We have already meet HistoryCal's ability to handle more than one date range at a time in our "Surprising" results in the previous sections. The output ranges (and we can treat a single day as a range of one day) are separated by the '|' (vertical bar) character.
In the following, we describe the operations in terms of both set theory and logic operations. The strict mathematical view is that because we are dealing with many things (days) at once, these are sets and we should be using the set operators. The logical operators can only apply to one thing (day) at a time. However, we can implement the set operations by applying the logical operators to each day over the full time-continuum.
Union operator or Or operator
Although we are borrowing from set theory, we use the '|' character as the "Union" operator. This usually has the symbol , but '|' is easier to type. It is also the character commonly associated with the logical operator "or" - and this is probably the best way to remember it.
Simply put, it means both ranges are to be included in the output. For example, "1890 ~ 1920 | 1910 ~ 1930" = "1830 ~ 1930". (We will assume input and output is set to Gregorian for all example unless otherwise stated.)
If the two ranges do not overlap, as in "1910 ~ 1920 | 1890 ~ 1900", the output will be "1890 ~ 1900 | 1910 ~ 1920". But you will note, it has moved the ranges around.
Well Order List
The calculator output is always in the form of a well ordered list. By which we mean: ranges are always shown with the earlier date first, multiple ranges are separated by the "|" character, ranges do not overlap or abut one another and are in ascending order.
For example: the input "1948 | 1946" will give the output "1946 | 1948". The input "1948 | 1946 | 1949" will give "1946 | 1948 ~ 1949". And the input "1948 | 1946 | 1949 | 1947" gives "1946 ~ 1949".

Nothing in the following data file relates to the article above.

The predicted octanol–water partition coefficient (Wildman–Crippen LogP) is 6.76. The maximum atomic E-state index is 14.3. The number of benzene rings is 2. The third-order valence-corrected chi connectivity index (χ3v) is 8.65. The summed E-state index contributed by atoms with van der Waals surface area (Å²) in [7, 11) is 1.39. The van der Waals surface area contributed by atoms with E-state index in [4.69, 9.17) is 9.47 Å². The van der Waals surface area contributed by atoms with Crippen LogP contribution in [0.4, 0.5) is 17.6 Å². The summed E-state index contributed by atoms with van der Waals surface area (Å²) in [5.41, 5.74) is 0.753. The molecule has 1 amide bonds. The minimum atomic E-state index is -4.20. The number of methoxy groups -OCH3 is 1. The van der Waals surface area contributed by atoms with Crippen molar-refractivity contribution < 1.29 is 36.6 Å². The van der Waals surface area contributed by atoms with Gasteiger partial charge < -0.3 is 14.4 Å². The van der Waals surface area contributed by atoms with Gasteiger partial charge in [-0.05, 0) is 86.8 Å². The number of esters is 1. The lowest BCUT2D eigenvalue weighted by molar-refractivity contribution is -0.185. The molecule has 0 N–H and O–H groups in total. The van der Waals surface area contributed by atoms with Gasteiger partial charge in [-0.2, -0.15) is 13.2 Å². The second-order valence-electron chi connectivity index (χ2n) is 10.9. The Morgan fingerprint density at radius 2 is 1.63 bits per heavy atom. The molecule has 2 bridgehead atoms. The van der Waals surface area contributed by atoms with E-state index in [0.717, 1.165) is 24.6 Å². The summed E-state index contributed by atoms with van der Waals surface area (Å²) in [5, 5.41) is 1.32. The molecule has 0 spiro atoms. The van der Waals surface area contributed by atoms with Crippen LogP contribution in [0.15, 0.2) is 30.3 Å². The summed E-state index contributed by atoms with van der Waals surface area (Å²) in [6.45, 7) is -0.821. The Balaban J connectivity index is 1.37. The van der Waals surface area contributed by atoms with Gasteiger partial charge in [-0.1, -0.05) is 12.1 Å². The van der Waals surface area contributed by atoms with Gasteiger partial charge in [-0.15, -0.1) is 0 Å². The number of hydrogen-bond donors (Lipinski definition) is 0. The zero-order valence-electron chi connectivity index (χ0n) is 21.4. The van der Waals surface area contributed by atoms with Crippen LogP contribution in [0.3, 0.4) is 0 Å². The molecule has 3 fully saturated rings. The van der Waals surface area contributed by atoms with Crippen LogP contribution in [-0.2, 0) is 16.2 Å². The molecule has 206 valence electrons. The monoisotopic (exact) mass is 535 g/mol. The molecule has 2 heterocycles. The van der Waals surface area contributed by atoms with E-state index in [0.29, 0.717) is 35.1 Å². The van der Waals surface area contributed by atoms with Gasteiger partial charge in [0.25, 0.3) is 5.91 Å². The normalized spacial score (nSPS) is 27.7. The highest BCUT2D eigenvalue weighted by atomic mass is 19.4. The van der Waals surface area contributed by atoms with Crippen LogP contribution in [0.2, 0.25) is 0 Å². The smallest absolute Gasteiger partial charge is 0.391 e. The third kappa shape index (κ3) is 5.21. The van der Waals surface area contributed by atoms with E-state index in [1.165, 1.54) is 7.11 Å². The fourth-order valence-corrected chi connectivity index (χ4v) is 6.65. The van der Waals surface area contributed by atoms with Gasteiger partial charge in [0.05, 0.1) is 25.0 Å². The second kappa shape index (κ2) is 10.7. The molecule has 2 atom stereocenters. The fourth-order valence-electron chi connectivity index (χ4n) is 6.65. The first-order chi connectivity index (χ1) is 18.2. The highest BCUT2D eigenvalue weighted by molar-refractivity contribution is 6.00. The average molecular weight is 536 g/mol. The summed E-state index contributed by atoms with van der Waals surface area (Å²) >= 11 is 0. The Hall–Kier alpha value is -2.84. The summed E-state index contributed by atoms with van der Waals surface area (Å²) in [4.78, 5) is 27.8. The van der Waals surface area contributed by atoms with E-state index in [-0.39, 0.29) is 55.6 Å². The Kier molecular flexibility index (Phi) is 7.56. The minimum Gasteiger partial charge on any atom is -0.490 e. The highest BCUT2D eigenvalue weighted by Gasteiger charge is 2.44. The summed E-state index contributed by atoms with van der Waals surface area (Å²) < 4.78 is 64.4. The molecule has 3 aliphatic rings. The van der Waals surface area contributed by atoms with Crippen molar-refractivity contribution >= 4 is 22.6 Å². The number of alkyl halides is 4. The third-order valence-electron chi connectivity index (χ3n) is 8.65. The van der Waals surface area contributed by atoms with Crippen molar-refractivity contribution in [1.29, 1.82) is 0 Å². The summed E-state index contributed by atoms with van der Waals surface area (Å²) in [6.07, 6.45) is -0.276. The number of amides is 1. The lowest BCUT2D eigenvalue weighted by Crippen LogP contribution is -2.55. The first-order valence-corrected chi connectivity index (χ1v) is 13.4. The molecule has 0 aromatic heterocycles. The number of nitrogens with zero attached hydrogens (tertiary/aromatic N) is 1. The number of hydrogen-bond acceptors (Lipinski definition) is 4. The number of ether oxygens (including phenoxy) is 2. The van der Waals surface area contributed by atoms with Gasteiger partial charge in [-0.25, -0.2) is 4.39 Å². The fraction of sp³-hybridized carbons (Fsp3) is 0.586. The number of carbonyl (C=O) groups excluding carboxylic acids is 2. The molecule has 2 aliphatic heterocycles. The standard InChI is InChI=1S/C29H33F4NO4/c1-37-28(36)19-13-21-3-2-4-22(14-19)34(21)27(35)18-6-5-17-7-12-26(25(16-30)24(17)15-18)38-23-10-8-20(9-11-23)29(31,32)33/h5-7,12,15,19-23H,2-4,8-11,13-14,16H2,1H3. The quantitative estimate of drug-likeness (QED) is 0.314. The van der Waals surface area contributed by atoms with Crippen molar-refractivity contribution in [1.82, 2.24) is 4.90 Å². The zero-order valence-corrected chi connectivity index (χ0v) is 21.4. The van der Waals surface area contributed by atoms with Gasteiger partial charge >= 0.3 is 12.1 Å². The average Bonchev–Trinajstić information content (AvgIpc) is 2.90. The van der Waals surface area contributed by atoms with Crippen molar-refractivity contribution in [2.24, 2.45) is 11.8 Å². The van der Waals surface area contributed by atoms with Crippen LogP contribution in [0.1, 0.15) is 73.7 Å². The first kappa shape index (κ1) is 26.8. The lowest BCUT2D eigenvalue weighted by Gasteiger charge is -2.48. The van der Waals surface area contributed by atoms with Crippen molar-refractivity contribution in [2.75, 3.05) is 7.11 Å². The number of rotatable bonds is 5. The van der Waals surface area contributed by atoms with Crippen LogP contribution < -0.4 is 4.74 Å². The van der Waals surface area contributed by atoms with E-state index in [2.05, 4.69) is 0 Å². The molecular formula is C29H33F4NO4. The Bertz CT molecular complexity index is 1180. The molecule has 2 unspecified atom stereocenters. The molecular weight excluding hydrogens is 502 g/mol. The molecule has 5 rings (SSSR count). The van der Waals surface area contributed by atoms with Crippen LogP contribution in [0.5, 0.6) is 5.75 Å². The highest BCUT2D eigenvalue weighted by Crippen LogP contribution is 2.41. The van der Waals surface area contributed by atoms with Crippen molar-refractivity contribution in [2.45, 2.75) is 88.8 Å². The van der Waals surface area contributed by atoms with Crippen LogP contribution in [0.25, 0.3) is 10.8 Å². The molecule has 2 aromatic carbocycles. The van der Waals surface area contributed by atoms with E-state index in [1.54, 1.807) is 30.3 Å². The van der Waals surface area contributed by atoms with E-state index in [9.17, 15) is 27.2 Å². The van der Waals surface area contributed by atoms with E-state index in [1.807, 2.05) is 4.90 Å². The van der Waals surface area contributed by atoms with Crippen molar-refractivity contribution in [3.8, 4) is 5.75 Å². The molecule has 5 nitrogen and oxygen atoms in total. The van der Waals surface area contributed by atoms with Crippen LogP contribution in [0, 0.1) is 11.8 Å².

Intersection operator or And operator
The '&' character is used as the "Intersection" operator, instead of the more usual symbol . Also we place a dot after it (&.) to distinguish from the & in an element name (ie "Philip & Mary") It is also the character commonly associated with the logical operator "and" - which is the easiest way to think of it.
Example: "1890~1920 &. 1900~1940" equals "1900 ~ 1920".
Complement operator or Not operator
The '!' character is used to denote to the unitary "Complement" operator. Usually this is indicated by a small 'c' superscript or an over bar, but these methods do not lend themselves standard keyboard entry. The '!' is commonly used for the logical operator 'not'.
Examples are "!1948" which equals "past ~ 31 Dec 1947 | 1 Jan 1949 ~ future" and "!past~1800" which equals "1 Jan 1801 ~ future";
Symmetric Difference operator or Exclusive Or operator
The "Symmetric Difference" operator normally has the symbol but we will use the '^' (carrot or hat) character for ease of typing. The '^' is used as the xor (exclusive or) operator in the many computer languages. The output is the range or ranges that is in one or the other input ranges but not both.
Example: "1890~1920 ^ 1900~1940" equals "1890 ~ 1899 | 1921 ~ 1940".
Relative complement operator
One of the usual symbols for "Relative Complement" is the '\' (back slash) character, which is the one we shall use. (The other character is the '-' (minus or hyphen), but this is already used.) This is the only operation in which the order of the input is significant, "A \ B" is that part of A that is not in B. It could also be written as "A &.! B". The logical equivalent is "a and not b".
This operator can be used to exclude a range of dates from within a larger range. As in "1948 \ Sep 1948" which equals "Jan 1948 ~ Aug 1948 | Oct 1948 ~ Dec 1948".